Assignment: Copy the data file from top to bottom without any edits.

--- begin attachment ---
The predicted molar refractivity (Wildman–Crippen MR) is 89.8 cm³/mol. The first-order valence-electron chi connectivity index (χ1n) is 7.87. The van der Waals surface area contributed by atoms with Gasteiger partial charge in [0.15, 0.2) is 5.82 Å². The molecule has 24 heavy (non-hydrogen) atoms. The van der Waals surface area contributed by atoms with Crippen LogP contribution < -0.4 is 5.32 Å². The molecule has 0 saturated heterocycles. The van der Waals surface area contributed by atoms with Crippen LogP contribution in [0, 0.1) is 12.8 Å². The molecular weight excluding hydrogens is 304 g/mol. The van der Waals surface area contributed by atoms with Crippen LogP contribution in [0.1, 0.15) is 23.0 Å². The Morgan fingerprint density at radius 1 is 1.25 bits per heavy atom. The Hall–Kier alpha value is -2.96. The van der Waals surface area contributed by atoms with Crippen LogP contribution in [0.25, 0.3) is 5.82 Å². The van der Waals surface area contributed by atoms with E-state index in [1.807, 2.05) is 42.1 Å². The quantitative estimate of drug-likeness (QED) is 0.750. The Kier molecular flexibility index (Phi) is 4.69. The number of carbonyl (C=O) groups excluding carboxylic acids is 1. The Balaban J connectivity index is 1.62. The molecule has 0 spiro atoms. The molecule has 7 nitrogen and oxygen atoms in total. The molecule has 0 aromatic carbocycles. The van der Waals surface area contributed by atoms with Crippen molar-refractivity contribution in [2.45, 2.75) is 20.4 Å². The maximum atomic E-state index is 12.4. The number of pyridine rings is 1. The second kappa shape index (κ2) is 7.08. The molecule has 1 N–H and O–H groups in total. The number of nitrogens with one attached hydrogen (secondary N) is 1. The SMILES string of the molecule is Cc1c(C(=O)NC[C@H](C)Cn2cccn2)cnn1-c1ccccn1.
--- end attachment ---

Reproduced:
The predicted molar refractivity (Wildman–Crippen MR) is 89.8 cm³/mol. The first-order valence-electron chi connectivity index (χ1n) is 7.87. The van der Waals surface area contributed by atoms with Gasteiger partial charge in [0.15, 0.2) is 5.82 Å². The molecule has 24 heavy (non-hydrogen) atoms. The van der Waals surface area contributed by atoms with Crippen LogP contribution < -0.4 is 5.32 Å². The molecule has 0 saturated heterocycles. The van der Waals surface area contributed by atoms with Crippen LogP contribution in [0, 0.1) is 12.8 Å². The molecular weight excluding hydrogens is 304 g/mol. The van der Waals surface area contributed by atoms with Crippen LogP contribution in [0.1, 0.15) is 23.0 Å². The Morgan fingerprint density at radius 1 is 1.25 bits per heavy atom. The Hall–Kier alpha value is -2.96. The van der Waals surface area contributed by atoms with Crippen LogP contribution in [0.25, 0.3) is 5.82 Å². The van der Waals surface area contributed by atoms with E-state index in [1.807, 2.05) is 42.1 Å². The quantitative estimate of drug-likeness (QED) is 0.750. The Kier molecular flexibility index (Phi) is 4.69. The number of carbonyl (C=O) groups excluding carboxylic acids is 1. The Balaban J connectivity index is 1.62. The molecule has 0 spiro atoms. The molecule has 7 nitrogen and oxygen atoms in total. The molecule has 0 aromatic carbocycles. The van der Waals surface area contributed by atoms with Crippen molar-refractivity contribution in [2.45, 2.75) is 20.4 Å². The maximum atomic E-state index is 12.4. The number of pyridine rings is 1. The second kappa shape index (κ2) is 7.08. The molecule has 1 N–H and O–H groups in total. The number of nitrogens with one attached hydrogen (secondary N) is 1. The SMILES string of the molecule is Cc1c(C(=O)NC[C@H](C)Cn2cccn2)cnn1-c1ccccn1.